It’s late. Large snowflakes softly fall. I can see them as they pass under the streetlights. A thick layer of snow has formed on the street below my window. The house seems so quiet now with the boys asleep.
This will be my last journal entry for 2006 and when I think of the year that has passed it seems to have stormed in and left without even stopping for a drink. Our younger was born in February and the newspaper moved from printing once a month to twice a month in April. The number of staff in our office has doubled, we’ve got even more great writers and our readership has skyrocketed. So the year has been one of birth, growth, and propulsion.
Not much has changed on the international front. War still goes on in Iraq and Canada is still trying to bring peace to Afghanistan, but the longer it lasts the less likely it seems. Nobody truly believes that civility is possible in such a tribal culture, but the ethical sense of duty to help and protect the people in their war-torn country still goes on.
I met with a great Canadian architect today. We spoke about cities, about the importance of designing buildings that enhance the streets they are on. His philosophy reminds me so much of my fathers. My father was also a great architect who believed that good architecture must fit within a social structure. It should always take into account the rest of the community and work to complement the landscape around it. Architecture is about creating a civilization.
I drove past the Royal Ontario Museum. Construction continues. At this point the heavy-hanging metal beams looming over the sidewalk remind me of the scenes of destruction left by the twin towers — it seems barren and empty, the cold steel and glass a reflection of the new immediacy that seems to be taking over life in today’s “got to have it now” world. The old solid stone building behind this mess seems to be cringing at the horrible partner that is now being fused to it. The design is an exhibitionist statement made to attract attention. It was created to fix the immediate problem of lack of attendance. It is like an immature child screaming “look at me, look at me.” While at first it will turn heads, it will require an endless succession of bells and whistles to get people back time and again.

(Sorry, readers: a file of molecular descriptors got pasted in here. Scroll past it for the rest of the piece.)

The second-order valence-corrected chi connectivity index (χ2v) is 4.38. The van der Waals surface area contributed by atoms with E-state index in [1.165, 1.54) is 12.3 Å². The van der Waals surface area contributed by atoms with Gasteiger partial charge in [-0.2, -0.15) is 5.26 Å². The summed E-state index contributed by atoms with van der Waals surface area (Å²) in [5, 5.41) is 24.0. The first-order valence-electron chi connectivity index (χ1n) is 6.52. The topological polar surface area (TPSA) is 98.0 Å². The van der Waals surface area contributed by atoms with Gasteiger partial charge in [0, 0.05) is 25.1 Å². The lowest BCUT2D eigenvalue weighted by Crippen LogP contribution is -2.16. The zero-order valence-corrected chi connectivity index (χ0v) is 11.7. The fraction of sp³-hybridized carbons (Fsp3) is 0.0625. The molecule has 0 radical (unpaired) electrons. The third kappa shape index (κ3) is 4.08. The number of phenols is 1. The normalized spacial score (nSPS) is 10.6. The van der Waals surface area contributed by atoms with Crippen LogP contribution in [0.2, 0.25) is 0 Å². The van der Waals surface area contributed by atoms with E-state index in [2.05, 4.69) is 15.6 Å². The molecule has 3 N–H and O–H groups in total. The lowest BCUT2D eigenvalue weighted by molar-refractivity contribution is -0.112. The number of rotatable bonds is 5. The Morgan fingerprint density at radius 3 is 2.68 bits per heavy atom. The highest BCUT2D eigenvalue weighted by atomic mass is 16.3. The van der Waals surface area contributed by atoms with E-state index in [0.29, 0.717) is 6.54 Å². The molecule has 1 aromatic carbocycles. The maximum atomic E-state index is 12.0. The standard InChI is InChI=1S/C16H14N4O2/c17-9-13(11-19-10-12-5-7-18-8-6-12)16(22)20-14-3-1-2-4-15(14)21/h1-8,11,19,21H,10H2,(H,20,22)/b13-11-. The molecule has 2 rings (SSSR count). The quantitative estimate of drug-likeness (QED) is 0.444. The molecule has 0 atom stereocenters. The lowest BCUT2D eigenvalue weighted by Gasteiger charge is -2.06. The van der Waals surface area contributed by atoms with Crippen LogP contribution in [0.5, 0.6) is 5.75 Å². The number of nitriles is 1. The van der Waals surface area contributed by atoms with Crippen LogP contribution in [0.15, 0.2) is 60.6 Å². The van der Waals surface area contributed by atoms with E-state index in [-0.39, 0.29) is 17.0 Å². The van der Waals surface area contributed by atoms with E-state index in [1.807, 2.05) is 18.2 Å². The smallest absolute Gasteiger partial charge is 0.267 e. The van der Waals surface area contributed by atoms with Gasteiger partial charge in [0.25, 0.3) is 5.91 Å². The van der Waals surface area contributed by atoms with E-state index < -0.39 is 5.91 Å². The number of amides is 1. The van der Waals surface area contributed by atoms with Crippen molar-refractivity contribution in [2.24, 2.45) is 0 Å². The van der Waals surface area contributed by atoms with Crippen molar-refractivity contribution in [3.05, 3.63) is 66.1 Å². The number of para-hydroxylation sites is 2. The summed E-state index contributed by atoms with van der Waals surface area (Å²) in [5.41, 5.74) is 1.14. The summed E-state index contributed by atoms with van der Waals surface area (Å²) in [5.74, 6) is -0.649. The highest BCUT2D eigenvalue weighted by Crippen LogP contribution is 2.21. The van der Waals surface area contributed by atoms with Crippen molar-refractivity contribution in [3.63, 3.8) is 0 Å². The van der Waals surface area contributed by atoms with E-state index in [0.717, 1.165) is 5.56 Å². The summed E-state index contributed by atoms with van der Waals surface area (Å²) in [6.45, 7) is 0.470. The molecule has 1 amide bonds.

It didn’t need to be this way. Unfortunately the design is not a solution to the problem of attendance, but merely a quick fix attempt — like a bandage one hopes will be ripped off quickly but may stick on, growing more and more ugly as the years pass. The architecture feeds the vulgar elements within society and will ultimately hinder the natural development of the area that surrounds it.
Tonight I watch the news as Canadian forces meet up with yet another suicide bomber in Afghanistan. His body lies in pieces on the road. Tanks and armoured vehicles are everywhere. The buildings in the background are bland square boxes. I click from channel to channel.
How much does Canada shape my value system? I have a garden to sit in. There are clean parks and safe streets that my children can play in. I’m not living hand to mouth, with little time to think. I have the time to contemplate, to create, to build. I have reason to value the civil society I live in. But the people in Afghanistan don’t have these luxuries. Life isn’t about working together to make a better community but about personal survival.
I think of my boys quietly sleeping, I watch the snow steadily falling. I am safe, there is peace all around me. The television brings images of people struggling in Afghanistan; people with different beliefs so strong they are willing to die for them. I see the shards of glass from a suicide bomber’s car glitter on a road halfway around the world and I remember my grandfather’s words: “There but for the grace of God